The question I'm most frequently asked is, "Why did you write a book?" This question is especially popular from the kids I read to. Occasionally, the question actually comes out the way I think most of them mean it, "Why do you write?" If you put this in the context of coming from kids who think of writing as something they have to do for assignments and whatnot, it makes sense. There is a certain amount of disbelief from them that anyone would sit down and write anything willingly, much less a whole book. The answers to these two questions aren't the same, but, perhaps, the answer to the first will help lead to the answer to the second.
"Why did I write a book?" or, more specifically, "Why did I write this book, The House on the Corner?" As I've mentioned, I've sort of always had an urge to write. My first attempt at a book was while I was still in the single digits and was supposed to be a Hardy Boys style mystery (yes, I will still get back to that, later). Through the years, there have been many more starts and notes and plans but no completion. Not even any real progress (at this point, I don't call 25 pages progress; that's just a start). But I had (have) stories I wanted to tell. How could I do that?
First, I had to figure out what the problem was. Makes sense, right? So what was the problem? Mostly, it was a lack of discipline. Writing, like most anything, takes practice. Even when you're good at it. But novel writing takes specific practice. Like running a marathon. It's not enough to just be a fast runner, you have to train yourself to keep going. And going. And when you feel like you can't go anymore, you have to be able to keep going. Sitting down and writing something is relatively easy, but, when you have to sit down and continue writing that same thing, day after day, even when you don't feel like writing that particular thing or writing at all, well, that takes practice. Essentially, it is very much like getting up and going to work and doing your job no matter how you're feeling about it on a given day. And, you know, not getting paid for it. See, that's the thing, when you're first starting out, there is absolutely no reward for doing it and a lot of stress, heartache, and hardship involved. How do you persist through that?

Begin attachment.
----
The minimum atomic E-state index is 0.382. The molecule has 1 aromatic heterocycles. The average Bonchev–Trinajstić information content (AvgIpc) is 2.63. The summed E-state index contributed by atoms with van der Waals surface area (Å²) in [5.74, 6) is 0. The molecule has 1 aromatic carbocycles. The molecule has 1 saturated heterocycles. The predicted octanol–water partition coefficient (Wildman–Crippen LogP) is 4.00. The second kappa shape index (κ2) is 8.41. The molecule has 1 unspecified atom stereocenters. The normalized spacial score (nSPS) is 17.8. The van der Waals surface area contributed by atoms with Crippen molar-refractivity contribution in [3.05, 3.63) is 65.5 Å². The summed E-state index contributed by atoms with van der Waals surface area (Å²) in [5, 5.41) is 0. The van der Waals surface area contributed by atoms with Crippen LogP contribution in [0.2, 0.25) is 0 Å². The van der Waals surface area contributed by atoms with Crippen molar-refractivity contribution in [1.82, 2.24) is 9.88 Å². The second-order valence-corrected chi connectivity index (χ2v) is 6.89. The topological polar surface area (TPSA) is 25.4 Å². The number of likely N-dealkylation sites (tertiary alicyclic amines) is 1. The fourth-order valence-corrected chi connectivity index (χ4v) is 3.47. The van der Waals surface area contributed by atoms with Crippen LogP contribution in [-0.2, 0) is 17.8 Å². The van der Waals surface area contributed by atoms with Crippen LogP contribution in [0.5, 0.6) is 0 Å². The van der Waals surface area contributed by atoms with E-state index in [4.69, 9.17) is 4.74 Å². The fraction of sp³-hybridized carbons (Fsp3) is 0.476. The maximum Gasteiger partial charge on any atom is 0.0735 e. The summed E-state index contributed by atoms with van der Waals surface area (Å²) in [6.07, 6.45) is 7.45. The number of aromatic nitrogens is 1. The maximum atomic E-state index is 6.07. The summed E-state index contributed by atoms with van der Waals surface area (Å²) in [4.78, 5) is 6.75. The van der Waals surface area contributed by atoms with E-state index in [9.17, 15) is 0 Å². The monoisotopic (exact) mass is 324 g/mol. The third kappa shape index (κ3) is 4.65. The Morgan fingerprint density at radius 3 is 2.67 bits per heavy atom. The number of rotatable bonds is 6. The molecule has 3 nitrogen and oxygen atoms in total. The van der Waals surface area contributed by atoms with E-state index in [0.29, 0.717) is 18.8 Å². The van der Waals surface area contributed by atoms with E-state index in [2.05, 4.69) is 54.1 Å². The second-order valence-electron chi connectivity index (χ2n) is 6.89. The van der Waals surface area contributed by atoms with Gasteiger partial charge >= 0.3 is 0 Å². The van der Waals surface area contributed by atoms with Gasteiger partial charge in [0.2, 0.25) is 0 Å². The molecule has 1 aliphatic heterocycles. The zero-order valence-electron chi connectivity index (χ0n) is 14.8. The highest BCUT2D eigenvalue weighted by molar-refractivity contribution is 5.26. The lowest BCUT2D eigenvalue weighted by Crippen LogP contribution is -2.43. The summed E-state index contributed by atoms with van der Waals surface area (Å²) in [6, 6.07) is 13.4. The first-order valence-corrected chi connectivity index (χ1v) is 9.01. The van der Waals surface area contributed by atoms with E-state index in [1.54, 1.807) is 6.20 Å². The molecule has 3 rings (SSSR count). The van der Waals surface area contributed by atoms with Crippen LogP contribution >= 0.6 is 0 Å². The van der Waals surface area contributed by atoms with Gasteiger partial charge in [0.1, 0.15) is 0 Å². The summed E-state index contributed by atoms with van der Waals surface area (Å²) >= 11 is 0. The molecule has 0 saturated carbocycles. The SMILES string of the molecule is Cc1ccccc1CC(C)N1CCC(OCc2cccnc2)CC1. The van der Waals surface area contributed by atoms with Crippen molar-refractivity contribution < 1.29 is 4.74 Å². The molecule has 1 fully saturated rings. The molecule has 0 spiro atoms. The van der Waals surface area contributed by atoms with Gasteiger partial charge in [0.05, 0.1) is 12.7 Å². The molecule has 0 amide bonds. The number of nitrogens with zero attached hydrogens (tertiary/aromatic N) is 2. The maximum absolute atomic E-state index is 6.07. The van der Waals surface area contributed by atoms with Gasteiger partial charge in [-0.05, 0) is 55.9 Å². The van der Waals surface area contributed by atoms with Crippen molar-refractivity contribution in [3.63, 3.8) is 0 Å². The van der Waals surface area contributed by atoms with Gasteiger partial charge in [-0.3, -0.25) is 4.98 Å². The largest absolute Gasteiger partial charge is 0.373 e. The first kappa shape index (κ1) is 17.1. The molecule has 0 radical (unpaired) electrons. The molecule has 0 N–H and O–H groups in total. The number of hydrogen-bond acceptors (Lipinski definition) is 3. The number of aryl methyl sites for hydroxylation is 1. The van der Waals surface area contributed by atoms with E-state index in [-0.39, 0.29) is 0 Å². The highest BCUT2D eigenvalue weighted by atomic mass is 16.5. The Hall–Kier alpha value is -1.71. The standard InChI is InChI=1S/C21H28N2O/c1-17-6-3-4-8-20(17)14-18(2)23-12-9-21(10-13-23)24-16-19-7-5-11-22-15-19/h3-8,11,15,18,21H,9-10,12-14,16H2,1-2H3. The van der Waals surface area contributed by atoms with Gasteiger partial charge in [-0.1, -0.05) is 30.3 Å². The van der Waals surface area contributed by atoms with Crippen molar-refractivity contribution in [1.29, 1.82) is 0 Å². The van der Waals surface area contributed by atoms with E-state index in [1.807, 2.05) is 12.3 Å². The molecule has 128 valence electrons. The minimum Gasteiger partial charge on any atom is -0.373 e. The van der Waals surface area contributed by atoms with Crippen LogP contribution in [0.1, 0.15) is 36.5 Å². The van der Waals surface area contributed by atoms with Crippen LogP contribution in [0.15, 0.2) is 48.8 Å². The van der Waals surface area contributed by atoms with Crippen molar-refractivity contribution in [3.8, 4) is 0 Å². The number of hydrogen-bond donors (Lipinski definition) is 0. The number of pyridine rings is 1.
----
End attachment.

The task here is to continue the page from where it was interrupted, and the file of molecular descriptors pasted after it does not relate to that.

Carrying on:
I needed a trick. Something to keep me motivated and moving on my project. Something to take me past the doubts and the... well, just the sheer scale of what it was I wanted to do. Obviously, none of my previous projects were going to cut it, so what could I do? I decided I needed two things: 1. a topic I knew well and 2. accountability. And, thus, we arrive at The House on the Corner.
I've spent a lot of my life, most of it, in fact, working with kids and teens. And I have three kids of my own, so I wasn't likely to find anything I knew better. All right, so I'm going to write about kids in some fashion, but what will keep me accountable to keep doing it when I don't want to? That was when I was struck by the Tolkein inspiration: I'd write a story that could serve as a bedtime story for my kids and read it to them as I went along. Once begun, that wasn't going to be something that I was going to be able to get out of. I'm not sure if there is anything more persistent than a child trying to get something s/he wants, so I wasn't going to be able to just abandon it part way through and go back to the way things were. In fact, having written this first one, no matter what else I may end up writing, I have a feeling I'm going to be writing this series for the rest of my life.
So, really, the whole point of this first novel was to help me develop the habits that I need to be able to write the things I really want to write about. The super, secret things that are squirming around in my head and trying to get out. Shh... some of them are really cool. But that all leads back to the other question, why write at all?
Do I have you hooked? Because that's a question for another blog. >insert evil laugh here<
See you next time! Same Bat channel...